Immigrants, Disease, and Milk
December 29, 2007, 07:53 PM
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Someone asked me if the recent outbreak of listeria in Massachusetts, where two people died from tainted milk, involved immigration. The answer is, apparently not. A similar outbreak in North Carolina did involve immigrants:

Listeria Warning Issued in North Carolina Following Three Confirmed Cases of Listeriosis

A Listeria outbreak has prompted a warning from North Carolina public health officials. Following at least three cases of listeriosis in North Carolina, the North Carolina Division of Public Health is cautioning pregnant women to avoid eating soft cheeses, hot dogs and deli-style meats, and prepared salads. The Listeria cases were identified in Moore, Durham, and Mecklenburg counties; a probable case was identified in Buncombe County. All three confirmed listeriosis cases involved Latinas; two were pregnant women whose pregnancies ended in miscarriage. The third Listeria case also involved a pregnant woman; she delivered early but she and her baby are doing well. The probable listeriosis case involves another pregnant Latina who also lost her baby. All four women consumed soft cheeses from a variety of sources.

The problem, as I've said before, is that Third World immigrants don't understand the germ theory of disease, and may refuse to believe it even if we teach it to them. This is from the Centers for Disease Control, Immigrant and Border Infectious Disease Concerns for Women, November 2004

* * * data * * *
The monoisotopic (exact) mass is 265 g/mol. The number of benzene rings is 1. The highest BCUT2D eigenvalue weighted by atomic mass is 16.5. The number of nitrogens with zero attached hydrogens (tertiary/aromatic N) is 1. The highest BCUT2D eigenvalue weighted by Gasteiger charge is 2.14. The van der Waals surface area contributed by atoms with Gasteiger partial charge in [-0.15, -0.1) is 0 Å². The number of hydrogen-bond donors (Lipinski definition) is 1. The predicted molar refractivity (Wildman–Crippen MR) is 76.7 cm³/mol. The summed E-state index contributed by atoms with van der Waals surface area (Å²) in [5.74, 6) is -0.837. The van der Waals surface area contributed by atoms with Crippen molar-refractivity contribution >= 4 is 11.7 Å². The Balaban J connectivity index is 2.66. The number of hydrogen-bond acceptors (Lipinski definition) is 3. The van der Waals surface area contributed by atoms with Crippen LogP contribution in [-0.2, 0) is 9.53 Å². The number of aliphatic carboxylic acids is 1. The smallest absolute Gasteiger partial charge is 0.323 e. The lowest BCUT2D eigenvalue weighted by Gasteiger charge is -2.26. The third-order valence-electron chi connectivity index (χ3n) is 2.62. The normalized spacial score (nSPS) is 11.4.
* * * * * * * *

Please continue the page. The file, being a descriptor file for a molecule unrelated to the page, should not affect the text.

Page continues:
Knowledge, Attitudes, and Practices among Immigrant Hispanic Women Regarding Consumption of High-Risk Foods

Hispanic/Latino immigrants are at high risk for listeriosis, a disease that can cause severe pregnancy complications, including miscarriage, stillbirth, uterine infection, premature labor, and death in the newborn period. The goal of CDC’s Futura Mama program is to assess community attitudes and knowledge about unpasteurized milk products (a common vehicle for listeriosis) and use this information to develop culturally sensitive disease prevention strategies. Eight focus groups were conducted in a Hispanic/Latino immigrant community in Georgia. Most participants reported regular consumption of homemade cheese and thought that unpasteurized milk and milk products are healthier and tastier than store-bought products. None of the participants were aware of listeriosis, of other infections related to unpasteurized milk products, or of the association between infection and pregnancy complications. Women <32 years of age were more likely than those >32 years to accept the idea that health risks are associated with unpasteurized milk products. The study concluded that public health messages delivered through in-person formats (workshops and discussion groups) and mass media may be effective in reducing the risk of listeriosis in Hispanic/Latino communities.[Emphasis added]

And this is where the restaurant and hotel industry insists on hiring its cheap labor.